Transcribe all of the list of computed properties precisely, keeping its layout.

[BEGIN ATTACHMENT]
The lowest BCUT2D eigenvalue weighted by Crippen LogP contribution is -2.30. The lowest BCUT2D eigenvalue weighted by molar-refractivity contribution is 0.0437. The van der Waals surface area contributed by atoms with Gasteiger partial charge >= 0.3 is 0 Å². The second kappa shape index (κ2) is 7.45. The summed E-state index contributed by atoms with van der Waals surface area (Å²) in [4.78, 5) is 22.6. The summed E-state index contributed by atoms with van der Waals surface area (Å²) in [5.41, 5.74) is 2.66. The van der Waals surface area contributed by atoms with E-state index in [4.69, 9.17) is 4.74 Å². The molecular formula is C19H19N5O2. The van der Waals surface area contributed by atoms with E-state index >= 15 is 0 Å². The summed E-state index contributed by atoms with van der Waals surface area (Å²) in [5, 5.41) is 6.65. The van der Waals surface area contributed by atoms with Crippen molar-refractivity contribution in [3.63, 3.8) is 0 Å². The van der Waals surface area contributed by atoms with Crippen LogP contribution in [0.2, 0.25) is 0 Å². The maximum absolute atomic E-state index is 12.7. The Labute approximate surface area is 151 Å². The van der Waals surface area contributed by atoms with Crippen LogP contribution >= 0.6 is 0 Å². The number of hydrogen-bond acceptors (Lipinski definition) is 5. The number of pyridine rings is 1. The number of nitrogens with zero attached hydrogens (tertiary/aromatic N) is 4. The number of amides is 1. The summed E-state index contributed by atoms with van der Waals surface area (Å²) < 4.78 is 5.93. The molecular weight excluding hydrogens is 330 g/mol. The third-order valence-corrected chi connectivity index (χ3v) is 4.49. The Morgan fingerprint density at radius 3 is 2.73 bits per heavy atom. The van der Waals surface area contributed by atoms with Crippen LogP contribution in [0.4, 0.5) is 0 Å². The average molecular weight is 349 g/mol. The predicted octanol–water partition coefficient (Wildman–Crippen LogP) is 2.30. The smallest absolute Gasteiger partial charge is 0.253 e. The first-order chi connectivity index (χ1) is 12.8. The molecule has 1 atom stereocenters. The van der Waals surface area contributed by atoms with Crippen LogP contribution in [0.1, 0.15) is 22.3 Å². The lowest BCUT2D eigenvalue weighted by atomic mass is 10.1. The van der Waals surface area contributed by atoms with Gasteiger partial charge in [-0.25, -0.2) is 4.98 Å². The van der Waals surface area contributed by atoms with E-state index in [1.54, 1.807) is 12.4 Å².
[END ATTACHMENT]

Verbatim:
The lowest BCUT2D eigenvalue weighted by Crippen LogP contribution is -2.30. The lowest BCUT2D eigenvalue weighted by molar-refractivity contribution is 0.0437. The van der Waals surface area contributed by atoms with Gasteiger partial charge >= 0.3 is 0 Å². The second kappa shape index (κ2) is 7.45. The summed E-state index contributed by atoms with van der Waals surface area (Å²) in [4.78, 5) is 22.6. The summed E-state index contributed by atoms with van der Waals surface area (Å²) in [5.41, 5.74) is 2.66. The van der Waals surface area contributed by atoms with E-state index in [4.69, 9.17) is 4.74 Å². The molecular formula is C19H19N5O2. The van der Waals surface area contributed by atoms with E-state index >= 15 is 0 Å². The summed E-state index contributed by atoms with van der Waals surface area (Å²) in [5, 5.41) is 6.65. The van der Waals surface area contributed by atoms with Crippen molar-refractivity contribution in [3.63, 3.8) is 0 Å². The van der Waals surface area contributed by atoms with Crippen LogP contribution in [0.2, 0.25) is 0 Å². The maximum absolute atomic E-state index is 12.7. The Labute approximate surface area is 151 Å². The van der Waals surface area contributed by atoms with Crippen LogP contribution >= 0.6 is 0 Å². The number of hydrogen-bond acceptors (Lipinski definition) is 5. The number of pyridine rings is 1. The number of nitrogens with zero attached hydrogens (tertiary/aromatic N) is 4. The number of amides is 1. The summed E-state index contributed by atoms with van der Waals surface area (Å²) < 4.78 is 5.93. The molecular weight excluding hydrogens is 330 g/mol. The third-order valence-corrected chi connectivity index (χ3v) is 4.49. The Morgan fingerprint density at radius 3 is 2.73 bits per heavy atom. The van der Waals surface area contributed by atoms with Crippen LogP contribution in [0.4, 0.5) is 0 Å². The average molecular weight is 349 g/mol. The predicted octanol–water partition coefficient (Wildman–Crippen LogP) is 2.30. The smallest absolute Gasteiger partial charge is 0.253 e. The first-order chi connectivity index (χ1) is 12.8. The molecule has 1 atom stereocenters. The van der Waals surface area contributed by atoms with Crippen LogP contribution in [0.1, 0.15) is 22.3 Å². The lowest BCUT2D eigenvalue weighted by atomic mass is 10.1. The van der Waals surface area contributed by atoms with Gasteiger partial charge in [-0.25, -0.2) is 4.98 Å². The van der Waals surface area contributed by atoms with E-state index in [1.54, 1.807) is 12.4 Å².